However, conventional audio-codecs for analogue to digital conversion (ADC) and digital to analog conversion (DAC) have a too large latency. Consequently, the anti-noise would arrive too late and noise control would be deteriorated. In the first task of this work package, we therefore assemble a digital prototype system with low-latency.


In the preceding K-project AAP, we investigated the influence of the latency onto the noise-cancelling performance by simulations. We found out that only systems with latency below 150 µs yield ANC that is comparable to existing analogue approaches. Conventional audio-codecs, however, have a latency of at least 720µs.

The first step is identifying the components that are responsible for the large latency in existing hardware packages. Once, these components are identified, the second step is to look for alternative solutions (also outside the field of audio components). The third step is to interface the new solution with audio-processing hardware.


The reasons for the large latency in common audio-codecs are the integrated linear phase anti-aliasing and reconstruction filters. Linear phase means that all signal components are equally delayed, but equally long delayed. For ANC headphones it does not matter if some signal parts are more delayed than others. It is more important that all signal parts are delayed as little as possible. Therefore, we choose ADCs and DACs without integrated linear phase filters and design our own anti-aliasing and reconstruction filters with minimum phase (i.e. minimum delay). The chosen ADC and DACs are interfaced with the audio processor via standardized serial protocols. The ADC converts three signals per headphones channel: (i) A reference of the noise that is sampled with a microphone outside the headphones. (ii) The residual noise that is sampled with a microphone inside the headphones. (iii) The music signal. The crucial point in programming the interface is that the reference signal is filtered and sent to the DAC as soon as the new sample is available.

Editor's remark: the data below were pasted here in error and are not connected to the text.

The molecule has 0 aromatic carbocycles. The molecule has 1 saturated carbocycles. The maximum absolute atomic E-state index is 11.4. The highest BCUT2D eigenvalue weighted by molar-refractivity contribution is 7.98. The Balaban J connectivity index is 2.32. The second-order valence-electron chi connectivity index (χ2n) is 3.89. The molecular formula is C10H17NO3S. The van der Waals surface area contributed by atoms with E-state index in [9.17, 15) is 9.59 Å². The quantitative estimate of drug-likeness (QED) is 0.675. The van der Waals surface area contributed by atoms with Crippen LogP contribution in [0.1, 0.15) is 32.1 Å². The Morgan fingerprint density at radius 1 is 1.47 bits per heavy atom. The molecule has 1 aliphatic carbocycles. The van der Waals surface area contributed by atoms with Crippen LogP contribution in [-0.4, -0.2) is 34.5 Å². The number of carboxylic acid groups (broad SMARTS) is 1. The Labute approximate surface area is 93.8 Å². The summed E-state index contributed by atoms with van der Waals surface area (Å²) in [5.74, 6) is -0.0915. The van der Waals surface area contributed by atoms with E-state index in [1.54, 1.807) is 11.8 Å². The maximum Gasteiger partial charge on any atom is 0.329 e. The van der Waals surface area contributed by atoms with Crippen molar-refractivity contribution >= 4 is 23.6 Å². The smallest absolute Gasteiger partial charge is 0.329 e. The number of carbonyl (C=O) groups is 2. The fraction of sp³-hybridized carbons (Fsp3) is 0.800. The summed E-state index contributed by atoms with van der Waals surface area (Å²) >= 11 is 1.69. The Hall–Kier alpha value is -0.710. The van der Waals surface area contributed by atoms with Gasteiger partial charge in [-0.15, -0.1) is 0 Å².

By the above described means we manage to reduce the talkthrough latency of the digital system to approx. 52 µs which is well below the target value of 150 µs.

Workpackage 2.4: Low-Delay High-Quality Audio Codec

Audio compression is the most important digital signal processing component in professional wireless digital microphone systems. Most wireless digital microphone system use a modified version of the G.722 CODEC, the ADPCM (adaptive differential pulse coded modulation) compression algorithm that is also used in GSM cellular systems for speech compression. The main focus of the project is the development of advanced and novel signal processing methods aimed at improving standard CODECs in terms of latency and audio quality for a vast variety of wideband and highly dynamic music signals, while maintaining a low data rate.

Status Report 2013


Audio compression is the most important digital signal processing component in professional wireless digital microphone systems. Most wireless digital microphone systems use modified versions of the G.722 standard, the ADPCM (adaptive differential pulse coded modulation) compression algorithm used in the GSM cellular system for speech compression. The main focus of the project is the development of advanced and novel signal processing methods aimed at improving current audio CODECs (coder-decoder) in terms of latency and audio quality for a vast variety of wideband and highly dynamic music signals, while maintaining a low data rate compatible with professional wireless microphone applications.